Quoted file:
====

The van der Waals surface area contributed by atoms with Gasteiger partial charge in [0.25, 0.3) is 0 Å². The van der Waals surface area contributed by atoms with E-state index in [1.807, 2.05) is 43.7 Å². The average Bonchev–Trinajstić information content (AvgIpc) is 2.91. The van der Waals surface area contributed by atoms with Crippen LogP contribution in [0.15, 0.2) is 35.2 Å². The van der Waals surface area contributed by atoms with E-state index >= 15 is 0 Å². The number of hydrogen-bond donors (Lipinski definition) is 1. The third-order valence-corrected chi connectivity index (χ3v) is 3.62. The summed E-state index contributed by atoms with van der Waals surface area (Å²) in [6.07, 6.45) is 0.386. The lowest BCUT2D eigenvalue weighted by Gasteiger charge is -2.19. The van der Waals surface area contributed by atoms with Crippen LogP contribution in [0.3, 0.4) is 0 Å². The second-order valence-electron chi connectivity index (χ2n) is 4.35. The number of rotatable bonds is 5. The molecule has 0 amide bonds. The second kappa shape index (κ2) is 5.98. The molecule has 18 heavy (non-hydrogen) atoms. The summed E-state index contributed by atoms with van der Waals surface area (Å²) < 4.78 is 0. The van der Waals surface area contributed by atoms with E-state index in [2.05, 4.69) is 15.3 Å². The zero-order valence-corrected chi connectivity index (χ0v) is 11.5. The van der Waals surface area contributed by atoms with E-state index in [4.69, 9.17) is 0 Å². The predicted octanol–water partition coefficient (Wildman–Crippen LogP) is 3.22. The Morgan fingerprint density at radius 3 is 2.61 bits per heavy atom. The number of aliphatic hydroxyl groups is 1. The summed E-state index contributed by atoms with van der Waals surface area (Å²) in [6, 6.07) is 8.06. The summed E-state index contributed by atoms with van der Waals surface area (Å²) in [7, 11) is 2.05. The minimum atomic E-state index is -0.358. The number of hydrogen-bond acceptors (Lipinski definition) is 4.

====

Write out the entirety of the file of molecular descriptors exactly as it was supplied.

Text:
The van der Waals surface area contributed by atoms with Gasteiger partial charge in [0.25, 0.3) is 0 Å². The van der Waals surface area contributed by atoms with E-state index in [1.807, 2.05) is 43.7 Å². The average Bonchev–Trinajstić information content (AvgIpc) is 2.91. The van der Waals surface area contributed by atoms with Crippen LogP contribution in [0.15, 0.2) is 35.2 Å². The van der Waals surface area contributed by atoms with E-state index >= 15 is 0 Å². The number of hydrogen-bond donors (Lipinski definition) is 1. The third-order valence-corrected chi connectivity index (χ3v) is 3.62. The summed E-state index contributed by atoms with van der Waals surface area (Å²) in [6.07, 6.45) is 0.386. The lowest BCUT2D eigenvalue weighted by Gasteiger charge is -2.19. The van der Waals surface area contributed by atoms with Crippen LogP contribution in [0.3, 0.4) is 0 Å². The second-order valence-electron chi connectivity index (χ2n) is 4.35. The number of rotatable bonds is 5. The molecule has 0 amide bonds. The second kappa shape index (κ2) is 5.98. The molecule has 18 heavy (non-hydrogen) atoms. The summed E-state index contributed by atoms with van der Waals surface area (Å²) < 4.78 is 0. The van der Waals surface area contributed by atoms with E-state index in [2.05, 4.69) is 15.3 Å². The zero-order valence-corrected chi connectivity index (χ0v) is 11.5. The van der Waals surface area contributed by atoms with E-state index in [4.69, 9.17) is 0 Å². The predicted octanol–water partition coefficient (Wildman–Crippen LogP) is 3.22. The Morgan fingerprint density at radius 3 is 2.61 bits per heavy atom. The number of aliphatic hydroxyl groups is 1. The summed E-state index contributed by atoms with van der Waals surface area (Å²) in [6, 6.07) is 8.06. The summed E-state index contributed by atoms with van der Waals surface area (Å²) in [7, 11) is 2.05. The minimum atomic E-state index is -0.358. The number of hydrogen-bond acceptors (Lipinski definition) is 4.